Elderflower Tincture

Fill a glass jar ¾ full with elderflowers (fresh or dried). Fill the jar with vodka. Store in a cool, dark location and give the jar a shake every day. After 1 month strain out the flowers and retain the liquid for medical or cocktail use.

Other recipes from elsewhere on the web:

Elderflower Champagne
Elderflower Cordial
Apple and Elderberry Cake

Medicinal Uses

There are a plethora of websites that tout the benefits of elderberry and elderflower for a variety of ailments including recovery from cold and flu, sinus infections, sore eyes and diabetes. Most of these treatments however are yet to have scientific evidence with the major exception being the treatment of upper respiratory illness (cold and flu) with elderberries. There is also some preliminary experimental evidence that elderflowers (and to a lesser extent) elderberries may have the ability to inhibit bacterial infection (1). In several clinical studies it has been found that taking elderberry syrup, tincture or extract the duration of the common cold or influenza was significantly shorten and that the symptoms during the period of illness were diminished in comparison to a placebo (2,3). This may be due to immunomodulating polysaccharides which boost the immune system to fight off the virus (4). This suggests the benefits of using elderberries or elderflower to fight cold and flu is that unlike many other over the counter medicines, it appears to assist in true recovery rather than symptom masking.

In our household we keep jars of the elderberry syrup in our freezer and when we feel symptoms of a cold or flu, take a tsp or so of it a few times a day (still frozen usually for efficiency since it isn’t fully solid). While this is still a relatively new practice for us, our limited experience would seem to suggest a faster recovery than with no syrup. Finn, our 3 year old also loves it and it is very easy to get him to have it. In fact he requests it more often that I wish to dish it out, not because it would have any ill effect on him – since the recipe also functions as a desert topping, but because I want our supplies to last us the whole year.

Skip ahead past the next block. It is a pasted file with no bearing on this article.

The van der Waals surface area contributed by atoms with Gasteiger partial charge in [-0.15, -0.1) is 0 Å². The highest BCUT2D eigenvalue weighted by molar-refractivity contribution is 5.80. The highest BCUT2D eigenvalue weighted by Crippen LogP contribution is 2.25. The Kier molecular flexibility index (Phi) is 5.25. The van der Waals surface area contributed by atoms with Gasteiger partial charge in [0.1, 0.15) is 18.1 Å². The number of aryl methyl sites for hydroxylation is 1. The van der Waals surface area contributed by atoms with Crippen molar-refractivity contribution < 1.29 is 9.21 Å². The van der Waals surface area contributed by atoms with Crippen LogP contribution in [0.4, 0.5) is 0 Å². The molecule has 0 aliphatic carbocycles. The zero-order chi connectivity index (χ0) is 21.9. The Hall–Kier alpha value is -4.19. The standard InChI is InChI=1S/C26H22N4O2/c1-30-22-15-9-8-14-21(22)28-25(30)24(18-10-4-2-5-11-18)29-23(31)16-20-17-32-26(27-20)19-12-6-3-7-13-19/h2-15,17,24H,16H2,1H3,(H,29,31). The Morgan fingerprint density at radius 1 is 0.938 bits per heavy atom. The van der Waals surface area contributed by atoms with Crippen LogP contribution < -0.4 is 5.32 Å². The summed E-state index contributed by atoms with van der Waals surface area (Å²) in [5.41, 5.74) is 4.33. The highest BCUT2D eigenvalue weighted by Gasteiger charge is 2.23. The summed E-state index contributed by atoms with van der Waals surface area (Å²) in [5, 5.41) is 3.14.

Propagating your Own from Cuttings of Wild Plants

It might be useful to have a ready source of elder on your own property so take the opportunity when foraging for the flowers to take material for propagation. Simply take a few of the softwood branches from the plant. Make angular cuts producing sections of branch that are about 10cm each with a few leaves on each cut section. If there are more than a few leaves on a section remove some so the plant can put its energy into growing roots.

Place the cuttings into a jar of water. Plain tap water is fine, with the jar placed somewhere like a kitchen window sill and leave until roots grow that are several centimeters long. Then plant the cuttings into moist soil in pots. Continue to grow in pots until you see new green growth on the cuttings then plant outside.

It is always a good idea to take more cuttings than you need as some may not survive or continue to grow once they are potted up.

References

(1) Hearst, Caroline, et al. “Antibacterial activity of elder (Sambucus nigra L.) flower or berry against hospital pathogens.” Journal of Medicinal Plants Research 4.17 (2010): 1805-1809.
(2) Tiralongo, Evelin, Shirley S. Wee, and Rodney A. Lea. “Elderberry supplementation reduces cold duration and symptoms in air-travellers: A randomized, double-blind placebo-controlled clinical trial.” Nutrients 8.4 (2016): 182.
(3) Zakay-Rones, Z., et al. “Randomized study of the efficacy and safety of oral elderberry extract in the treatment of influenza A and B virus infections.” Journal of International Medical Research 32.2 (2004): 132-140.
(4) Ho, G. T. T., Ahmed, A., Zou, Y. F., Aslaksen, T., Wangensteen, H., & Barsett, H. (2015). Structure–activity relationship of immunomodulating pectins from elderberries. Carbohydrate polymers, 125, 314-322.

Disclaimer:
I am not a medical doctor or trained herbalist. All the information presented in this article is from my own online research and experience and should not be taken as advice, medical or otherwise. If you choose to forage or consume elder you do so at your own risk.